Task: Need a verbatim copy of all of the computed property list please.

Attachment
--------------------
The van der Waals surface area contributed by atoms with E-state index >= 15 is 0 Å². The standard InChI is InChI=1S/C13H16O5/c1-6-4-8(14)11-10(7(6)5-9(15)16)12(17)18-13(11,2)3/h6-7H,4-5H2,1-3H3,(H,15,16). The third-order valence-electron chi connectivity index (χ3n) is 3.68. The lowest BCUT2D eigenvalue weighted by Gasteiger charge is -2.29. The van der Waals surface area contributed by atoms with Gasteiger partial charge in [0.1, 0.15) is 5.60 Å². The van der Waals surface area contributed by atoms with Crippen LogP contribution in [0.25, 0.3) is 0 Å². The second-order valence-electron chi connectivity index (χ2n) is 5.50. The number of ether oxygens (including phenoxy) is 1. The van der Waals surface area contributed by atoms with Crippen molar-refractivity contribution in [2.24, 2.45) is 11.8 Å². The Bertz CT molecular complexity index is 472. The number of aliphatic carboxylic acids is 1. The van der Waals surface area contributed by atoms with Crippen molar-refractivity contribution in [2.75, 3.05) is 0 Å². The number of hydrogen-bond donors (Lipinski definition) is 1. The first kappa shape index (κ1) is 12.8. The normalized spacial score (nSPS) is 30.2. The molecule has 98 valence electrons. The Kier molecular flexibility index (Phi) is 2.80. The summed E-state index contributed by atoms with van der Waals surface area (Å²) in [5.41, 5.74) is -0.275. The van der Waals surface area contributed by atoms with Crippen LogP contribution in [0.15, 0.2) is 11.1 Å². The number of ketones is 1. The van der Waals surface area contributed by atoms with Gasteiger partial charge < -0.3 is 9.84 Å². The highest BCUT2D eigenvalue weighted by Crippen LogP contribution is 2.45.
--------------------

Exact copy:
The van der Waals surface area contributed by atoms with E-state index >= 15 is 0 Å². The standard InChI is InChI=1S/C13H16O5/c1-6-4-8(14)11-10(7(6)5-9(15)16)12(17)18-13(11,2)3/h6-7H,4-5H2,1-3H3,(H,15,16). The third-order valence-electron chi connectivity index (χ3n) is 3.68. The lowest BCUT2D eigenvalue weighted by Gasteiger charge is -2.29. The van der Waals surface area contributed by atoms with Gasteiger partial charge in [0.1, 0.15) is 5.60 Å². The van der Waals surface area contributed by atoms with Crippen LogP contribution in [0.25, 0.3) is 0 Å². The second-order valence-electron chi connectivity index (χ2n) is 5.50. The number of ether oxygens (including phenoxy) is 1. The van der Waals surface area contributed by atoms with Crippen molar-refractivity contribution in [2.24, 2.45) is 11.8 Å². The Bertz CT molecular complexity index is 472. The number of aliphatic carboxylic acids is 1. The van der Waals surface area contributed by atoms with Crippen molar-refractivity contribution in [2.75, 3.05) is 0 Å². The number of hydrogen-bond donors (Lipinski definition) is 1. The first kappa shape index (κ1) is 12.8. The normalized spacial score (nSPS) is 30.2. The molecule has 98 valence electrons. The Kier molecular flexibility index (Phi) is 2.80. The summed E-state index contributed by atoms with van der Waals surface area (Å²) in [5.41, 5.74) is -0.275. The van der Waals surface area contributed by atoms with Crippen LogP contribution in [0.15, 0.2) is 11.1 Å². The number of ketones is 1. The van der Waals surface area contributed by atoms with Gasteiger partial charge < -0.3 is 9.84 Å². The highest BCUT2D eigenvalue weighted by Crippen LogP contribution is 2.45.